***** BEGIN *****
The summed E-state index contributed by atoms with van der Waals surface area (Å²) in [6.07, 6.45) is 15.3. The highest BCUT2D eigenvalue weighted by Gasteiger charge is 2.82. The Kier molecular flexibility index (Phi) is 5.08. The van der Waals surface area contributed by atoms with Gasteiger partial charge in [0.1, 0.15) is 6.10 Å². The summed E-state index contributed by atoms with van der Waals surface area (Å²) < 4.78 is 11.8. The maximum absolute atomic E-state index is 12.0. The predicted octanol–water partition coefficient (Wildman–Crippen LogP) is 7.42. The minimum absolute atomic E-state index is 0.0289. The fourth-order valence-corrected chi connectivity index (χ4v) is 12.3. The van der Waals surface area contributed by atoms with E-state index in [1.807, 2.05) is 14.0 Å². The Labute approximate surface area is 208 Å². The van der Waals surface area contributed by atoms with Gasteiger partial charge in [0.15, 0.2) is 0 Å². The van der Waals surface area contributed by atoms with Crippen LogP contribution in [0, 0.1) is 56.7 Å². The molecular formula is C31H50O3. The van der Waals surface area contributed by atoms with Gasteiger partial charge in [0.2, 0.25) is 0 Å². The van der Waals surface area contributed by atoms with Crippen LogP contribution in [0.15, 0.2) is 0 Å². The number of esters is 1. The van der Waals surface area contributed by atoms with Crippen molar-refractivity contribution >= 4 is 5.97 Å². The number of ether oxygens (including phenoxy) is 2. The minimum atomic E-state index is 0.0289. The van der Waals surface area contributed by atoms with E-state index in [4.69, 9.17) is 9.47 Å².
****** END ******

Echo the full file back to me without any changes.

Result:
The summed E-state index contributed by atoms with van der Waals surface area (Å²) in [6.07, 6.45) is 15.3. The highest BCUT2D eigenvalue weighted by Gasteiger charge is 2.82. The Kier molecular flexibility index (Phi) is 5.08. The van der Waals surface area contributed by atoms with Gasteiger partial charge in [0.1, 0.15) is 6.10 Å². The summed E-state index contributed by atoms with van der Waals surface area (Å²) < 4.78 is 11.8. The maximum absolute atomic E-state index is 12.0. The predicted octanol–water partition coefficient (Wildman–Crippen LogP) is 7.42. The minimum absolute atomic E-state index is 0.0289. The fourth-order valence-corrected chi connectivity index (χ4v) is 12.3. The van der Waals surface area contributed by atoms with E-state index in [1.807, 2.05) is 14.0 Å². The Labute approximate surface area is 208 Å². The van der Waals surface area contributed by atoms with Gasteiger partial charge in [0.15, 0.2) is 0 Å². The van der Waals surface area contributed by atoms with Crippen LogP contribution in [0, 0.1) is 56.7 Å². The molecular formula is C31H50O3. The van der Waals surface area contributed by atoms with Gasteiger partial charge in [0.2, 0.25) is 0 Å². The van der Waals surface area contributed by atoms with Crippen LogP contribution in [0.15, 0.2) is 0 Å². The number of esters is 1. The van der Waals surface area contributed by atoms with Crippen molar-refractivity contribution >= 4 is 5.97 Å². The number of ether oxygens (including phenoxy) is 2. The minimum atomic E-state index is 0.0289. The van der Waals surface area contributed by atoms with E-state index in [4.69, 9.17) is 9.47 Å².